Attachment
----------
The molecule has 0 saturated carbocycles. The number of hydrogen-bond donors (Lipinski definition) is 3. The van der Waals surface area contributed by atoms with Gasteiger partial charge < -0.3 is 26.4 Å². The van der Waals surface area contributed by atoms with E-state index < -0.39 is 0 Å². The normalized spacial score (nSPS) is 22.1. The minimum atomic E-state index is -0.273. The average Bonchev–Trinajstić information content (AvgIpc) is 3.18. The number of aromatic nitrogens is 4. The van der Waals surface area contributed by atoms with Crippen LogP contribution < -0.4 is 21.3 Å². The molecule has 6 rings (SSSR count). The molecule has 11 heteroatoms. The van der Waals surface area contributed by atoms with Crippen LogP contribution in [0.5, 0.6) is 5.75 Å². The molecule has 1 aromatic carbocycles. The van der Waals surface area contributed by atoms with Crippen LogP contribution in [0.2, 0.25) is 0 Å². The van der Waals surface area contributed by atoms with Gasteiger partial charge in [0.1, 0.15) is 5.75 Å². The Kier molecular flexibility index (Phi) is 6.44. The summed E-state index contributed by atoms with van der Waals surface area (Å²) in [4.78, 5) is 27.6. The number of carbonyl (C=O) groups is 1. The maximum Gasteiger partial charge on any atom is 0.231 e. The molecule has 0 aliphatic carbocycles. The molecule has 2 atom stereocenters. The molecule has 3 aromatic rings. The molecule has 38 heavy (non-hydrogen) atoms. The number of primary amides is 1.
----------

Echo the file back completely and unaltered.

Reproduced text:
The molecule has 0 saturated carbocycles. The number of hydrogen-bond donors (Lipinski definition) is 3. The van der Waals surface area contributed by atoms with Gasteiger partial charge < -0.3 is 26.4 Å². The van der Waals surface area contributed by atoms with E-state index < -0.39 is 0 Å². The normalized spacial score (nSPS) is 22.1. The minimum atomic E-state index is -0.273. The average Bonchev–Trinajstić information content (AvgIpc) is 3.18. The number of aromatic nitrogens is 4. The van der Waals surface area contributed by atoms with Crippen LogP contribution < -0.4 is 21.3 Å². The molecule has 6 rings (SSSR count). The molecule has 11 heteroatoms. The van der Waals surface area contributed by atoms with Crippen LogP contribution in [0.5, 0.6) is 5.75 Å². The molecule has 1 aromatic carbocycles. The van der Waals surface area contributed by atoms with Crippen LogP contribution in [0.2, 0.25) is 0 Å². The van der Waals surface area contributed by atoms with Gasteiger partial charge in [0.1, 0.15) is 5.75 Å². The Kier molecular flexibility index (Phi) is 6.44. The summed E-state index contributed by atoms with van der Waals surface area (Å²) in [4.78, 5) is 27.6. The number of carbonyl (C=O) groups is 1. The maximum Gasteiger partial charge on any atom is 0.231 e. The molecule has 0 aliphatic carbocycles. The molecule has 2 atom stereocenters. The molecule has 3 aromatic rings. The molecule has 38 heavy (non-hydrogen) atoms. The number of primary amides is 1.